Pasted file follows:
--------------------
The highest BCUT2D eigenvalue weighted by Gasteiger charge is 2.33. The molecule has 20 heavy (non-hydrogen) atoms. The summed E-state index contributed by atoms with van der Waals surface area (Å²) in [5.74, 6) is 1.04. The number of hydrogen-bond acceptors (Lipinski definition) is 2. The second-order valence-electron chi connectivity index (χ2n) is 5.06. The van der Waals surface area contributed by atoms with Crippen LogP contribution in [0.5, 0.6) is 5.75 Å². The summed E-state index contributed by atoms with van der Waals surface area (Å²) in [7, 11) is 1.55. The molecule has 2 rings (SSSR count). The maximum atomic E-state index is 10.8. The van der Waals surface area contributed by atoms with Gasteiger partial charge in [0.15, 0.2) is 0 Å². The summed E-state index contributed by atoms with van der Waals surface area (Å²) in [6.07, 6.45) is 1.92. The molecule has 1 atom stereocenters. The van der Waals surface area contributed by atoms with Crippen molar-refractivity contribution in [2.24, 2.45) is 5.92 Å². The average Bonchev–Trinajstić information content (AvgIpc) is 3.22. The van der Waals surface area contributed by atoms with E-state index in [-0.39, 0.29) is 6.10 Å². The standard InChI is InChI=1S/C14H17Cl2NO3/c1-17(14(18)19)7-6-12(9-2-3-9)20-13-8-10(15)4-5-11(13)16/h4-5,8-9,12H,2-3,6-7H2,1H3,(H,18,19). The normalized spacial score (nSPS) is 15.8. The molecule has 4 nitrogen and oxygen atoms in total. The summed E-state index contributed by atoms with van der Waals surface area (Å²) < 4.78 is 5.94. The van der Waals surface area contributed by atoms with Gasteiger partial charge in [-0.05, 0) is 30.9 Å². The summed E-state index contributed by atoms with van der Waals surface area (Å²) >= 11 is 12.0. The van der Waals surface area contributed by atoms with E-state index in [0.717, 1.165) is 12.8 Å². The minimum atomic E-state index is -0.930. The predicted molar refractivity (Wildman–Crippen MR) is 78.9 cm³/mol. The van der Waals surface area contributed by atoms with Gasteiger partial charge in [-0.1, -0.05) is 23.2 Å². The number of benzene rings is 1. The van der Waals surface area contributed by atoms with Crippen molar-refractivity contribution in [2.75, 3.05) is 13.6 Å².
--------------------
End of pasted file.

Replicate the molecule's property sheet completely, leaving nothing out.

The highest BCUT2D eigenvalue weighted by Gasteiger charge is 2.33. The molecule has 20 heavy (non-hydrogen) atoms. The summed E-state index contributed by atoms with van der Waals surface area (Å²) in [5.74, 6) is 1.04. The number of hydrogen-bond acceptors (Lipinski definition) is 2. The second-order valence-electron chi connectivity index (χ2n) is 5.06. The van der Waals surface area contributed by atoms with Crippen LogP contribution in [0.5, 0.6) is 5.75 Å². The summed E-state index contributed by atoms with van der Waals surface area (Å²) in [7, 11) is 1.55. The molecule has 2 rings (SSSR count). The maximum atomic E-state index is 10.8. The van der Waals surface area contributed by atoms with Gasteiger partial charge in [0.15, 0.2) is 0 Å². The summed E-state index contributed by atoms with van der Waals surface area (Å²) in [6.07, 6.45) is 1.92. The molecule has 1 atom stereocenters. The van der Waals surface area contributed by atoms with Crippen molar-refractivity contribution in [2.24, 2.45) is 5.92 Å². The average Bonchev–Trinajstić information content (AvgIpc) is 3.22. The van der Waals surface area contributed by atoms with E-state index in [-0.39, 0.29) is 6.10 Å². The standard InChI is InChI=1S/C14H17Cl2NO3/c1-17(14(18)19)7-6-12(9-2-3-9)20-13-8-10(15)4-5-11(13)16/h4-5,8-9,12H,2-3,6-7H2,1H3,(H,18,19). The normalized spacial score (nSPS) is 15.8. The molecule has 4 nitrogen and oxygen atoms in total. The summed E-state index contributed by atoms with van der Waals surface area (Å²) < 4.78 is 5.94. The van der Waals surface area contributed by atoms with Gasteiger partial charge in [-0.05, 0) is 30.9 Å². The summed E-state index contributed by atoms with van der Waals surface area (Å²) >= 11 is 12.0. The van der Waals surface area contributed by atoms with E-state index in [0.717, 1.165) is 12.8 Å². The minimum atomic E-state index is -0.930. The predicted molar refractivity (Wildman–Crippen MR) is 78.9 cm³/mol. The van der Waals surface area contributed by atoms with Gasteiger partial charge in [-0.1, -0.05) is 23.2 Å². The number of benzene rings is 1. The van der Waals surface area contributed by atoms with Crippen molar-refractivity contribution in [2.75, 3.05) is 13.6 Å².